Nowadays in the car industry, if you're not "going green" in some way, you're not doing your part to minimize human impact on the world. Some, like Subaru, are taking "going green" to an extreme level and have not only implemented eco-friendly tech in their vehicles, but have also converted their production facilities into modern minimum-waste locations. Subaru of Indiana Automotive Inc., located in Lafayette, Indiana, is the automaker's pride and joy when it comes to its green North American production plants. And I got the full inside tour.
Rs and 0s
SIA is a zero-landfill plant, and according to executives, it was the first of its kind in the car industry. Since May 4, 2004, SIA has sent none of its waste to local landfills. That's right -- zero, nil, nada, nothing. SIA recycles 99.6 percent of its waste, and incinerates the remaining 0.4 percent. Companies such as Frito-Lay and Raytheon tour its 832-acre campus to better understand the intricacies of zero landfill.
SIA transitioned from being moderately mindful of its environmental footprint to full zero landfill status in less than a year after becoming fully owned by Subaru parent company Fuji Heavy Industries. (Built in 1986, the plant was owned and operated jointly by Subaru and Isuzu. Toyota now fills some of Isuzu's void.)
So how does a 3.4-million-square-foot plant that produces 260,000 Legacies, Outbacks, and Tribecas, plus 95,000 Toyota Camrys every year recycle so much byproduct?
Here are some ways:
• Power in the People: It all begins with SIA's 3500 employees and their collective mentality of helping the environment. A spirit of kaizen, or the desire to become better, permeates the facility's ultra-filtered air. This isn't just some corporate mantra. Rather, it's an idea everyone subscribes to.
On a physical level, employees are urged to participate in daily group stretches led by an accredited trainer, and there is a health and wellness center on the premises. In SIA's eyes, a healthy company is made of healthy associates.
• Lean Lines: Every SIA associate is conscious of waste. The term encompasses unnecessary excess in all forms, such as waste in time, production, and efficiency, as well as manufacturing byproducts. Efficient and lean production lines help to produce vehicles quicker (a new Subaru rolls off the line every 1.5 to 1.7 seconds) with fewer build mistakes and worker injuries.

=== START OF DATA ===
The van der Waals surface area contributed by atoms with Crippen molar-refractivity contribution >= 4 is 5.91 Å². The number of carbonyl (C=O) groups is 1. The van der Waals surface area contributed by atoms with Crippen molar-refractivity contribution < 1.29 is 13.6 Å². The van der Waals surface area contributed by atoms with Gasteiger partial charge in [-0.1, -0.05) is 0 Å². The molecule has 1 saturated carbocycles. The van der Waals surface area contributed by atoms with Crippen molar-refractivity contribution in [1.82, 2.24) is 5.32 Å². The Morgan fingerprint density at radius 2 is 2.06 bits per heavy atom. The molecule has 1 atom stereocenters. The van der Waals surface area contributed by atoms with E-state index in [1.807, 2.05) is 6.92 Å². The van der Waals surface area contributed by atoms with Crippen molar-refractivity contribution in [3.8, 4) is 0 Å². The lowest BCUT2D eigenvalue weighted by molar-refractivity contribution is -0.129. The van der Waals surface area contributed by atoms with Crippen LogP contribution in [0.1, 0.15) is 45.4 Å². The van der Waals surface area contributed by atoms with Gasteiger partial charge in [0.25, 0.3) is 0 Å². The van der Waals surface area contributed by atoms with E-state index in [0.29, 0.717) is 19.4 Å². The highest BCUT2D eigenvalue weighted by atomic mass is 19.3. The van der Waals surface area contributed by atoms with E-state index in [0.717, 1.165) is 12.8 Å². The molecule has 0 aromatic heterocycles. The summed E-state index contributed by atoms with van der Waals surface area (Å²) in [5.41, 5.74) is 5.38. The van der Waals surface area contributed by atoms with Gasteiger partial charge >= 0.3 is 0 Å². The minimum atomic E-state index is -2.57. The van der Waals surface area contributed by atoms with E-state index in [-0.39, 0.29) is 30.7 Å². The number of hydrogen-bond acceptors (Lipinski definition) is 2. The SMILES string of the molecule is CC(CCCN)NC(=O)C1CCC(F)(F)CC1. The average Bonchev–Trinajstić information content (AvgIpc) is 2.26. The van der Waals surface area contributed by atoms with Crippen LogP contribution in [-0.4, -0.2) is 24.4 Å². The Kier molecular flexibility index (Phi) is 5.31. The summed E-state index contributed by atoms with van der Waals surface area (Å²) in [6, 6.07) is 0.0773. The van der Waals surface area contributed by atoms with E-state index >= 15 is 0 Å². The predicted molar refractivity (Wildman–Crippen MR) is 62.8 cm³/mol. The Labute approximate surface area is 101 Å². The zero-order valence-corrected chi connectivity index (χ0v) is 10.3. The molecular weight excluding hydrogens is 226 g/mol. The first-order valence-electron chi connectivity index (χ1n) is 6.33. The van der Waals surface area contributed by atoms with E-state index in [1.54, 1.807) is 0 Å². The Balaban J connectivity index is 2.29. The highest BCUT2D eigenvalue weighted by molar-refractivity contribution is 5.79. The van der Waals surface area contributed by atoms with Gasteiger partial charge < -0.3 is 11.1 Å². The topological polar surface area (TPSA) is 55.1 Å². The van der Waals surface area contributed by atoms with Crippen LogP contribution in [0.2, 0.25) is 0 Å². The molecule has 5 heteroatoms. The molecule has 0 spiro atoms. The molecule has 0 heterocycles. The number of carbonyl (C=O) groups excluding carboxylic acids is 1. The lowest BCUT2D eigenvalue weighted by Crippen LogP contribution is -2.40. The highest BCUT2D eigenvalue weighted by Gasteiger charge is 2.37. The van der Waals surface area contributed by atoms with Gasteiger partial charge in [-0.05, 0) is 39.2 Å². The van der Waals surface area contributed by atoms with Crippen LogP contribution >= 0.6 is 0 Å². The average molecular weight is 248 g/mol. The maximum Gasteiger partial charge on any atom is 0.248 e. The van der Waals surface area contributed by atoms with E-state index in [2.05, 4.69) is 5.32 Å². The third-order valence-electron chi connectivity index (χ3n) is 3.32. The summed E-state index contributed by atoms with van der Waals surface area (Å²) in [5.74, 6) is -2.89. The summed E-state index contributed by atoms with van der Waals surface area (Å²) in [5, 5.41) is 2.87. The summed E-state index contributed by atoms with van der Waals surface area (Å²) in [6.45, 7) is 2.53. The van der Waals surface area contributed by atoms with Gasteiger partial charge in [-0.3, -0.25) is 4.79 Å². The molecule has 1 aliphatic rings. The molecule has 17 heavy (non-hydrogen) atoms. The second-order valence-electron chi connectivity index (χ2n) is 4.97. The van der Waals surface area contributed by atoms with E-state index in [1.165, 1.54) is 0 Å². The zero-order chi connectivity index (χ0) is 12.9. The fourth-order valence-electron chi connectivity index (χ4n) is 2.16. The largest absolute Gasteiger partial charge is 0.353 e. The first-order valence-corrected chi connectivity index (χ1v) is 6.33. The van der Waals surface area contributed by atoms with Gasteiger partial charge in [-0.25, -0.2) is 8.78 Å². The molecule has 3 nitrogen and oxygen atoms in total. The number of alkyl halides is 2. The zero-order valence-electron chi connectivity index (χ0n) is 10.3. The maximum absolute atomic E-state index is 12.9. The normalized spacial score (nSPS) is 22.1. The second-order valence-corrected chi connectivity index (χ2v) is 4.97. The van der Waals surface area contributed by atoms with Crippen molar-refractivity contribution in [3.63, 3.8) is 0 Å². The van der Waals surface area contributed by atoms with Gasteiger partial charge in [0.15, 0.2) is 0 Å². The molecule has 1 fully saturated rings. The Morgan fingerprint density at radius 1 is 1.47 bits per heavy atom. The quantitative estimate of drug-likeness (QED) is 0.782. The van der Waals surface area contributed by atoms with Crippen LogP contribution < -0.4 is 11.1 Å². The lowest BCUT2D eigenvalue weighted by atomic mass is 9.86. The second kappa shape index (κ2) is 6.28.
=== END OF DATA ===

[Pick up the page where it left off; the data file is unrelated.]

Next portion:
Automated robots bring pre-sorted parts bins to workers, ensuring a speedy installation. Above the floor is a ceiling lined with miles of conveyor belt moving individual parts to a specific areas.
Barrels and bins near each line make recycling easy. Employees are urged to participate in bettering their workplace and can earn a $500 bonus by suggesting a successfully implemented way of improving efficiency and reducing waste.
• Savvy Suppliers: Subaru's request of its suppliers was simple: Provide us with only the materials we need. Take, for example, the stamping stage of production. The huge steel reams used to create car doors are delivered in smaller dimensions better suited for the part's form. Subaru formerly bought untrimmed steel that resulted in heaps of extra metal. Less material for the supplier equals less excess material for Subaru to discard.
On the shipping front, executives asked domestic suppliers to transport parts in reusable blue plastic bins instead of cardboard boxes. Those unable to make the switch, such as many international firms, were asked to cut their box tops in half or completely off in order to reduce cardboard use. Styrofoam used to ship delicate engine and transmission pieces between Indiana and Japan is now reused up to 15 times before it is refurbished. Nearly 85% of all SIA Styrofoam gets recycled in Japan; the same can be said of the little rubber caps found on the brand's Japanese-made transmissions.
Subaru prefers to buy American-made materials. And if it can be sourced from an American company closely situated to Lafayette, well, that makes the deal even sweeter. Nearby suppliers reduce road and rail congestion, not to mention shipping time and fuel usage. Plus, it's good for the local and national economies.